LGBT and human-rights activist Thomas Beatie spoke at Northwestern University's Swift Hall Feb. 23. About 50 people attended the talk sponsored by Northwestern University student group Kaibigan.
Known as the world's first pregnant man, Beatie gained national attention when his story first appeared in The Advocate. He later appeared on The Oprah Winfrey Show and Larry King Live, as well as in People Magazine and many other media outlets. Founder of the screen printing and clothing company Define Normal, Beatie is also the author of Labor of Love: The Story of One Man's Extraordinary Pregnancy.
Following introductions by Angelica Cabrera and Jermaine Dictado, co-presidents of Kaibigan, Beatie spoke about his life and work as an activist.
Beatie began by making a joke that he isn't Jon Gosselin. Then Beatie explained that he sees himself as a man who just wanted a family. He noted that fame and fortune were never his intentions and becoming an activist for the transgender community was accidental.
Then Beatie explained that during his childhood he always wanted to be like his father and that he always felt like a boy. Beatie noted that he was always a tomboy; however, after his mother committed suicide his father pushed Beatie to discard his tomboyish ways. At his father's urging, Beatie became a model and was a finalist in the Miss Hawaii Teen USA pageant.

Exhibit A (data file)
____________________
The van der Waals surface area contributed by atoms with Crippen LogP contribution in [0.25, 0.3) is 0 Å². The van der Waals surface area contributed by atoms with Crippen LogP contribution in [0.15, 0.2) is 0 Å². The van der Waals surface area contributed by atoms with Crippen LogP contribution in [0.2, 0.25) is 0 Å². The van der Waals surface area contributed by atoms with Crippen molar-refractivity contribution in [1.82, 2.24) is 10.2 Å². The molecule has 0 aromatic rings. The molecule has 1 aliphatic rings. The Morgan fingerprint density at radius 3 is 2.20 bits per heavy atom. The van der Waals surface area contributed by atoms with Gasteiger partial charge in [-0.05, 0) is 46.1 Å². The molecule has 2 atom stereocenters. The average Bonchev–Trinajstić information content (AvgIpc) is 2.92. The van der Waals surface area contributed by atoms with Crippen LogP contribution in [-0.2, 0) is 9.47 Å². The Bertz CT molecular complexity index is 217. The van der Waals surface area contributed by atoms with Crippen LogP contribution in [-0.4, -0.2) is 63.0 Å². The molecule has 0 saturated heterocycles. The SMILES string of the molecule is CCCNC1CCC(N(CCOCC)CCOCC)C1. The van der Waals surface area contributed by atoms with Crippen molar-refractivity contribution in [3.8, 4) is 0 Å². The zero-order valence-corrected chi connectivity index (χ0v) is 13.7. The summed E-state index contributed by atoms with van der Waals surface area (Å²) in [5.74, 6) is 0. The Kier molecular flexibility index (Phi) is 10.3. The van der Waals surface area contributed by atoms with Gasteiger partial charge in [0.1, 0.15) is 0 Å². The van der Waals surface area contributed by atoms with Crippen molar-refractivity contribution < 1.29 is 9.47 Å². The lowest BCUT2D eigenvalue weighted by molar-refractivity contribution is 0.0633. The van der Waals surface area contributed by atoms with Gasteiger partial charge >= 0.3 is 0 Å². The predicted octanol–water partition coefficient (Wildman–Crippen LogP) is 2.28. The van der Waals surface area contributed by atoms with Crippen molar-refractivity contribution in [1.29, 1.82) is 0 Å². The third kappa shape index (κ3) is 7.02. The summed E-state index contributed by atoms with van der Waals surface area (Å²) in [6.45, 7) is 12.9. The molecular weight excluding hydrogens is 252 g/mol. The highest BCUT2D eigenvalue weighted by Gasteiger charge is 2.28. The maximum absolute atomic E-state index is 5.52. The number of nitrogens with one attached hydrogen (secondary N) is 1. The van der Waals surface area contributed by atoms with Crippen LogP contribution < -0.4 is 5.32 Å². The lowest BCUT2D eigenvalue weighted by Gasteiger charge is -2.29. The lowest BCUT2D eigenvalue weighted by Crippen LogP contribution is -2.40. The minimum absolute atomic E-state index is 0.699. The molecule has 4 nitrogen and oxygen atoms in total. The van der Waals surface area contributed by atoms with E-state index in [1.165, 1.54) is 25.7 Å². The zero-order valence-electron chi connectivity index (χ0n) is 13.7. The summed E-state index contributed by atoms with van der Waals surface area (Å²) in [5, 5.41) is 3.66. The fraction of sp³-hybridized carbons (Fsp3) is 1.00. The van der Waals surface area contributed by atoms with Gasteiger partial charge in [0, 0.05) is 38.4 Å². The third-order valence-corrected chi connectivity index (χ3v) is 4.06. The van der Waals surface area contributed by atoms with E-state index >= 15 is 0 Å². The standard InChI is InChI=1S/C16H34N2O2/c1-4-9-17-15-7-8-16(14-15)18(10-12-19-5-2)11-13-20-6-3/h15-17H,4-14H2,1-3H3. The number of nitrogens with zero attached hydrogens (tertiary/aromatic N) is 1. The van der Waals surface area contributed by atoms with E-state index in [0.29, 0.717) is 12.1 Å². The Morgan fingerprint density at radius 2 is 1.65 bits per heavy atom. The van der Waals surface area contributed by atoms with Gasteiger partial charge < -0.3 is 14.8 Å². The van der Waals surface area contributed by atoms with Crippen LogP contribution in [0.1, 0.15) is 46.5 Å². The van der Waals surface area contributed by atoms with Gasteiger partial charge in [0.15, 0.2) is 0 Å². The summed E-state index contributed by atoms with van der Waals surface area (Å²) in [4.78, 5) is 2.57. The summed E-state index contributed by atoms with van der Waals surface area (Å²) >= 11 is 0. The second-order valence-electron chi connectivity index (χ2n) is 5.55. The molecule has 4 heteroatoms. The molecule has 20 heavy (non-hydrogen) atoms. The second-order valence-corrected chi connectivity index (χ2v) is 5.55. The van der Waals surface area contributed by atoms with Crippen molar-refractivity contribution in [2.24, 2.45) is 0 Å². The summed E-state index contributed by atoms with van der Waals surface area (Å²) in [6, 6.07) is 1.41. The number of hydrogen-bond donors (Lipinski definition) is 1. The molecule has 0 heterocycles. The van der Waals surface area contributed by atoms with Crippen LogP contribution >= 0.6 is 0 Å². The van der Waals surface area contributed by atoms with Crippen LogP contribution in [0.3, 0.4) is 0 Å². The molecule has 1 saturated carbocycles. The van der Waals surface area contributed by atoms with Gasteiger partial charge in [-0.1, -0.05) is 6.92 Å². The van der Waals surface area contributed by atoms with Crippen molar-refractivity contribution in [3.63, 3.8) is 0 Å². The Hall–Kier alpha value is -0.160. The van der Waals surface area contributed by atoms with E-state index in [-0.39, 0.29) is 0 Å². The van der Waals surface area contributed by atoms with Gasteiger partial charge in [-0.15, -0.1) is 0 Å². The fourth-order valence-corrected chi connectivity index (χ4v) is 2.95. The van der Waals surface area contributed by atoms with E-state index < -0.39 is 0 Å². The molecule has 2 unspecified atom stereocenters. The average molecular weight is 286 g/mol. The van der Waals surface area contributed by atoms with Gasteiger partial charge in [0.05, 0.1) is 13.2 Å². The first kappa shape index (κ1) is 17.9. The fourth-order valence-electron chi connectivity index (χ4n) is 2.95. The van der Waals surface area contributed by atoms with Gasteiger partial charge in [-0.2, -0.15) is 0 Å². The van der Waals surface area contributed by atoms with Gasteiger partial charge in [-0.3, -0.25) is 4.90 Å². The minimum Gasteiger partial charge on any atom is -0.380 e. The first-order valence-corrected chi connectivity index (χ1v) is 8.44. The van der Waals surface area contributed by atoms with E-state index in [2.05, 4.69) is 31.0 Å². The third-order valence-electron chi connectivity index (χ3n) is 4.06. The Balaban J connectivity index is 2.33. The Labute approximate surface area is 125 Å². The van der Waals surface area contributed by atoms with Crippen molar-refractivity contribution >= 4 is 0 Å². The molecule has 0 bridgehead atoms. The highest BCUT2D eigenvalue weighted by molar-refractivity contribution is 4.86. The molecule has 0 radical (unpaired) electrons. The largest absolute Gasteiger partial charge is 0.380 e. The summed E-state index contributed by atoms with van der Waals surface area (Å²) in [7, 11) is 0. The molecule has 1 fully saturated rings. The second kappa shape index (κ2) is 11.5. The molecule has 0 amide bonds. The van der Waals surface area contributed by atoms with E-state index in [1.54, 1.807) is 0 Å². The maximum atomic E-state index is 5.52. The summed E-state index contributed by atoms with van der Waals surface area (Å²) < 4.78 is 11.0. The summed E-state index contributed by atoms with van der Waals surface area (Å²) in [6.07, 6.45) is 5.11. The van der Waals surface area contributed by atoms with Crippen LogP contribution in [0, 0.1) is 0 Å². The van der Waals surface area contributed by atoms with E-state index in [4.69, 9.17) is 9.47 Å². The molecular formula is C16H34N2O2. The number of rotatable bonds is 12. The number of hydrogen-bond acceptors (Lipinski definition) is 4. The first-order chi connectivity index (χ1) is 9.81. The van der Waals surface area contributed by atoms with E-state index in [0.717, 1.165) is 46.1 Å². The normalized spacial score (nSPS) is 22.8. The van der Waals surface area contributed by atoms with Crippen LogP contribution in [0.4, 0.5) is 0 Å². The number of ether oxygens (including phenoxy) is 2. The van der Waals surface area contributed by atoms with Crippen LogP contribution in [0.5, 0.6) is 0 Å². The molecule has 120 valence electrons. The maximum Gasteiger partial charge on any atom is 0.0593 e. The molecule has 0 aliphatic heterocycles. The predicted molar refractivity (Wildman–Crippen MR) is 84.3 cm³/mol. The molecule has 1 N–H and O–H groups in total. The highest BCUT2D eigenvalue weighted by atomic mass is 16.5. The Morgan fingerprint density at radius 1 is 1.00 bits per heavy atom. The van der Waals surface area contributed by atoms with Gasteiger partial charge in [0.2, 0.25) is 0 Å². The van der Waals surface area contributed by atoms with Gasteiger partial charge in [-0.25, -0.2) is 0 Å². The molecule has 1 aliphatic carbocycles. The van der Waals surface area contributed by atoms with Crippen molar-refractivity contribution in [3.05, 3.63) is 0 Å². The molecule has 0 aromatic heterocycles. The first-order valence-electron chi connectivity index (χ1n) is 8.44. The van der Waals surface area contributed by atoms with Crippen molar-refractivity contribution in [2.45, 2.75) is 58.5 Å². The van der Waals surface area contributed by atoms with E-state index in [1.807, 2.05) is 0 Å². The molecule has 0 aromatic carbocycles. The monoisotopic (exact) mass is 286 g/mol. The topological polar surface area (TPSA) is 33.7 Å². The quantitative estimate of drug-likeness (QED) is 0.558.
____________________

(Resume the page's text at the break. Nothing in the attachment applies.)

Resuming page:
While attending college Beatie said he discovered who he was and the words that described his gender identity. It was then that he cut his hair and changed the way he dressed. Beatie said that he felt happier and more analytical and driven following his initial surgeries: "I believe our dreams are universal. ... We owe it to ourselves to find out who we are."
In the years that followed, Beatie petitioned and won the right to have all of his legal documents changed to reflect his chosen name and his status as a male. Beatie explained that he always wanted to be a father, however, his wife Nancy couldn't bare children due to health issues. Since Beatie still had his female sex organs, the couple decided that he was the best choice to carry their children. "I felt like I was man enough to be pregnant," said Beatie.
After the birth of their first child, Susan, the couple faced a number of legal obstacles, including how they would be listed on the birth certificate. Beatie has since given birth to two sons, Austin and Jensen and although their children are a year apart in age, Beatie noted that they act like triplets (their children share the same biological father). The couple is currently in the process of getting a divorce.
During the Q&A session, Beatie was asked about the results of his surgery; he explained that he can still have children since he didn't have a hysterectomy. As for the reaction to his story, Beatie said he was blown away by the negativity when the story first broke. When asked about his relationship with his father, Beatie explained that their relationship has improved enough that his father now refers to him as his son. People don't really take notice of him for the most part and the people who do recognize him are supportive, Beatie explained.
All proceeds from the evening went to the charity Believe International.
See www.definenormal.com/PregnantMan/Home.html for more information on Beatie. For more about Kaibigan, visit groups.northwestern.edu/kaibigan and www.facebook.com/groups/2200021994.